Programming / Tales
This tale comes from Plutarch, when he tells in the Life of Lycurgus how the children of Sparta were raised.
So if you like pretty, cute tales that bring up a tear of tenderness, don’t read this one.
Sparta is not the city of tenderness.
From Plutarch to us, the tale has grown – of course.
Here is a version that could be put on a stage.
We are in Sparta. Lacedaemon. The city simple. The city which set up in absolute values the courage, the control, the asceticism. The city where children were taught to endure mockery and jokes – a Spartan learns to laugh at himself, and this is surely one of the most difficult things to learn, and to achieve.
In Sparta, my grandfather used to say, we would go for a day’s work in the olive groves with an onion and a few olives – and that was enough to feed you. He used to say that when he tried to make us sail for a day with an onion, bread and olives. In the end, he would add an army cookie – you know those square cakes that make your teeth fall out when you bite into them – and water – we were not Spartans.
In Sparta, your body is your treasure. You must sharpen it as others sharpen their weapons. It must become harder than brass. Faster than the beast. More enduring. You fear neither heat nor cold.
And you are solely responsible for it.
You don’t inherit a Spartan body. You create it yourself.
It is from childhood that you will learn this.
The skirts of the mothers of Sparta are not famous for their softness. Their arms were not supposed to know how to console – it was their eyes that forced you to stop complaining. How? you cry? aren’t you a child of Sparta? – and the mortified child held back his tears.
Gorgô, queen of Sparta, wife of Leonidas, replied one day to a young woman who marvelled at the fact that Spartan women are the only women in the world to govern their men: We are the only women to give birth to men.
The children of Sparta, boys and girls alike, were brought up to deserve their life, to wrest it second by second from hunger, pain, fear and death.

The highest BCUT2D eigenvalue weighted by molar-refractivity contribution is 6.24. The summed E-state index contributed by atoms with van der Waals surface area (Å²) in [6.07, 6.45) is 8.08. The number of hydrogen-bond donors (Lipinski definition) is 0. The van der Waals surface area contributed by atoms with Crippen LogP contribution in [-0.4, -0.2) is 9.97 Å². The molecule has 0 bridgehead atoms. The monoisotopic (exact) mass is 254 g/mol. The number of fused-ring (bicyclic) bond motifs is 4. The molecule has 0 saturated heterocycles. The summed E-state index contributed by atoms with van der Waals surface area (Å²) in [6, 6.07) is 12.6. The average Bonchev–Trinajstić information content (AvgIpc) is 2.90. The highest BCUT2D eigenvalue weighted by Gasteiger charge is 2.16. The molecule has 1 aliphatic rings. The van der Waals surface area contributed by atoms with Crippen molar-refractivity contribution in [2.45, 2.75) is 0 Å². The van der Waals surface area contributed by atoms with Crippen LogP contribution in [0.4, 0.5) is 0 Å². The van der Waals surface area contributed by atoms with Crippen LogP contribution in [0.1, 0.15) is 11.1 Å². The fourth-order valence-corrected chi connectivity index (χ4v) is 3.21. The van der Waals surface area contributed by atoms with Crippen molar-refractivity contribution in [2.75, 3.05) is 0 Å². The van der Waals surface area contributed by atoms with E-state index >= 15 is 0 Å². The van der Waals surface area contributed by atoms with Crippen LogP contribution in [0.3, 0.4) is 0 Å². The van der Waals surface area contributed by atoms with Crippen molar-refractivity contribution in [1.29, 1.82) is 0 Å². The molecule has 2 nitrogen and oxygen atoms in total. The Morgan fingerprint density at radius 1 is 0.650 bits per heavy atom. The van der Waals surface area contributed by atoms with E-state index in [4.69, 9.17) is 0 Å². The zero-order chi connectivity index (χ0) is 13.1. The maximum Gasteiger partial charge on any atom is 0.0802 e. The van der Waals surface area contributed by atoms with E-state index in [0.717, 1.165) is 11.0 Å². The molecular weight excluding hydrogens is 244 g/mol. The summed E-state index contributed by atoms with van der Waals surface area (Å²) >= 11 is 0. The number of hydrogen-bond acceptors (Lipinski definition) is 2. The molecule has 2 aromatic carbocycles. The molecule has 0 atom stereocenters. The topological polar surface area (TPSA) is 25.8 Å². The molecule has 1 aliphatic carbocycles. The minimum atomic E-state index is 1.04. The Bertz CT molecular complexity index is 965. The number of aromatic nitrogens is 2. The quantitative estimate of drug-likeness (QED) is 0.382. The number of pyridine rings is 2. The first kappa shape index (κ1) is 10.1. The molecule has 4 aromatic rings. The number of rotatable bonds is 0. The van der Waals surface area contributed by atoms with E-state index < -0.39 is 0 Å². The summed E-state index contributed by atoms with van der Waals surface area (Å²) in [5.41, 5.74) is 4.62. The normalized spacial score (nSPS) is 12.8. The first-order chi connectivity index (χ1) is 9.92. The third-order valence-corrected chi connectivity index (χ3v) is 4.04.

Are you in Sparta?
Then now you can hear the story of the child and the fox.
This child promised to become a great warrior of Sparta.
He was enduring to the pain and the only tears that we saw running down his cheeks were those of his forehead which was struggling in the sun.
He was as beautiful as a summer landscape, when the heat crushes the white rocks, lizards and scorpions hidden under the stones.
He was the pride of his mother, when he fought every day without bending his knee.
He was the pride of his father, when he fought, every day, against people much bigger than him.
One day, on his way back from the olive fields, he came across a very young fox.
The animal was beautiful and had courage in his eyes.
They were two children, facing each other.
But the fox could no longer run – its hind leg was broken.
So he faced him, with all the courage of a little fox.
He would fight, yes, before he died.
The Spartan loved the fox’s courage.
He reached out his hand.
The fox bit it – to : blood.
The child did not move his hand.
No anger arose in him.
He did not take his eyes off the fox.
He was neither afraid – nor angry.
The fox loosened his grip.
The child left his hand in the animal’s mouth.
There was, like a smile in the fox’s eyes.
Like a laugh in the child’s eyes.
Aren’t you afraid? I am not either.
You are not in pain? No, I’m not in pain either.
Would you be like me?
These two young beings, born to wrest every second of their lives from death, did not love each other – but they understood each other.
The fox wrinkled his eyelids – he had given his trust.
The child wrinkled his eyelids – he showed his trust in return.
There were at that time in the countryside of Greece all the wild animals that we hunted later – because we love nature – but in fact not at all.
There were those wolves that would kill a good-sized dog with a bite in the throat – those bears that roamed around looking for easy prey. Those wild cats that kill you with one paw – those lynxes that slit your throat.
What could the wounded young fox do against these predators?
Fight and be eaten.
The child of Sparta knew this.
But the laws of Sparta were inflexible – no useless mouth. No misplaced affection.
No tenderness for your enemies.
So the child got up, and set out for the city.
The blood had dried from his bloody hand.
But in his head, he had the kind of smile of a young fox, who would fight and die and who would no longer be on his road the next day.